counterpoint - TOPIC: GP Multifocals

Go With GP Multifocals for Better Vision and More Design Options

By Douglas P. Benoit, OD, FAAO

As more and more people reach the presbyopic stage, everyone seems to want a piece of the giant disposable income pie that supposedly surrounds these baby boomers. Contact lens companies are no different. Each would like to have the presbyopic design that conquers the market. Many claim to have the best design, and some do work better than others—both soft and GP designs. This array of choices gives us the ability to satisfy our patients, but is there a panacea lens? If we could have only one type of material to use for presbyopic designs, what should it be? GP or soft?

In the multifocal contact lens category, I think GP materials win out for a number of reasons.

The Best Vision

First, GP lenses can give patients sharper vision, especially if they have 0.75D or more of corneal astigmatism. We can even do bitoric designs for those patients who have high amounts of corneal astigmatism, as well as back toric and front toric designs. Most labs can provide nearly unlimited power ranges for hyperopia, myopia, and presbyopia. Thus, there is a higher likelihood of fully correcting patients' visual needs with a GP design.

More Options

Second, there are more design choices with GP materials. There are both simultaneous image designs and alternating image designs. Aspheric and concentric designs fall under the simultaneous image category. These lenses are great for patients who work at multiple distances during their day because they provide a range of vision, much like a progressive addition spectacle lens would do. As an added bonus with these lenses, patients report less distortion than with their spectacles.

Segmented, or translating, designs are in the alternating image category. These lenses work more like a traditional bifocal spectacle lens in that they have two distinct focal distances. These lenses are better for patients who have exacting visual demands. Patients generally get good vision at both distance and near, but intermediate may be blurred.

Third, GP lenses can fit a larger group of physiologic variables. Patients who have drier eyes can often wear a GP lens over a normal wearing day with less discomfort compared to a soft lens.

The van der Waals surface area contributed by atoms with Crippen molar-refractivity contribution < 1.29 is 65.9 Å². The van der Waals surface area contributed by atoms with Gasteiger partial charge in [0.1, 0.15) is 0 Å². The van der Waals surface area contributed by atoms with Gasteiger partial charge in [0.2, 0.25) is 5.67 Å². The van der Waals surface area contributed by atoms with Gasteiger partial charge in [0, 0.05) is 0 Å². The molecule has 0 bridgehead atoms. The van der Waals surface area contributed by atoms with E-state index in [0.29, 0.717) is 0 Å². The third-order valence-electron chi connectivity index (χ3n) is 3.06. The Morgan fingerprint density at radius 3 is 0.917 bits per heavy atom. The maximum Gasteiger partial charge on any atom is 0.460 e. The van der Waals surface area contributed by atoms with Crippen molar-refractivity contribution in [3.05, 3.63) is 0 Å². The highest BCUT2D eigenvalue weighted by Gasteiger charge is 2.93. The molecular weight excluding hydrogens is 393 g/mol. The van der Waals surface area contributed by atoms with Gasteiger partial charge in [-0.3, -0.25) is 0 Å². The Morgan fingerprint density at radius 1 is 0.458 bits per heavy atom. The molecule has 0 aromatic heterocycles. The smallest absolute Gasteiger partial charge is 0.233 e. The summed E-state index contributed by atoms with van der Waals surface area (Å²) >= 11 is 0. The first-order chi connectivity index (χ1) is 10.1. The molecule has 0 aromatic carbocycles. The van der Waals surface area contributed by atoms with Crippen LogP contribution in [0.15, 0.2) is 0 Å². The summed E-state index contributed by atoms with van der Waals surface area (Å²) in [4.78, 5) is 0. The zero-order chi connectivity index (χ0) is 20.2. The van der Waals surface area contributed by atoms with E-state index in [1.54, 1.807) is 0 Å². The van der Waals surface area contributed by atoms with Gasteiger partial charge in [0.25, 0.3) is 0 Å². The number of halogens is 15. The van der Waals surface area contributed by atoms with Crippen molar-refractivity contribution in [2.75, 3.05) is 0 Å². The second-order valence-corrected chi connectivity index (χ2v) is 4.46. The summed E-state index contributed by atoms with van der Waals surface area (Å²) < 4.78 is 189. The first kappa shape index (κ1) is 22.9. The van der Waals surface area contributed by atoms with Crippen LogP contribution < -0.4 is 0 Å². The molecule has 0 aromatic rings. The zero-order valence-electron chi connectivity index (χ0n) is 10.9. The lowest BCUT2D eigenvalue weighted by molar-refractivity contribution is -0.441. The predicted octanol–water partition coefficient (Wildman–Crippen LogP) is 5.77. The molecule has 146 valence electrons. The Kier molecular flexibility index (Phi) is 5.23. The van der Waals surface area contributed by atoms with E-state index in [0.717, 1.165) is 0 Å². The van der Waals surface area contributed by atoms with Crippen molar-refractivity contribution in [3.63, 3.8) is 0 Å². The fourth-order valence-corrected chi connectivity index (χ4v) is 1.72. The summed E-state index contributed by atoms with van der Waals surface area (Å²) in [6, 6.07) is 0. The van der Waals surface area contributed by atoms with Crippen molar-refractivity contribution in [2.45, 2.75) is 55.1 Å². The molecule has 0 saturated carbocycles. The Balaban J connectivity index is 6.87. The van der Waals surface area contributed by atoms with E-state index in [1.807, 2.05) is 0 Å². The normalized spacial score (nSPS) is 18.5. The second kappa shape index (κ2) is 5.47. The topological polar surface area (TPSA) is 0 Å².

Fitting GP Multifocals

Pupil size is important with multifocal contact lenses. If pupils are extremely large, the patient may experience flare and glare at night with soft multifocals and some GP multifocal designs. As a rule, aspheric and concentric GP lenses work better if pupils are 5mm or less.

Segmented designs are less affected by pupil size, but more dependent on lid architecture. If the lower lid is too far below the lower limbus, the lens may not translate up into the proper position. If the lower lid is too far above the lower limbus, the near power may always be in front of the visual axis, resulting in poor distance vision. Lid laxity, which can increase with age, also affects the ability of all GP lenses to translate up on downgaze.

Final Considerations

Both simultaneous and alternating image designs need to translate up to access the proper power area for near and/or intermediate vision. Soft multifocal lenses generally do not translate (the one exception being the Triton Translating Soft Bifocal from Gelflex), which can limit their ability to provide clear vision.

Lastly, GP lenses last longer than their soft counterparts, making them more cost effective in most cases.

All in all, GP multifocal contact lenses provide a larger array of design options and parameters, and therefore a greater likelihood of satisfying patients' visual needs, when compared to soft multifocal lenses. This can result in better success rates and happier patients. CLS


Dr. Benoit practices in a multi-subspecialty ophthalmology group in Concord, NH. He is a Diplomate of the Section on Cornea, Contact Lenses and Refractive Technologies of the American Academy of Optometry. He is currently vice-chair of the Section.

Contact Lens Spectrum, Issue: October 2010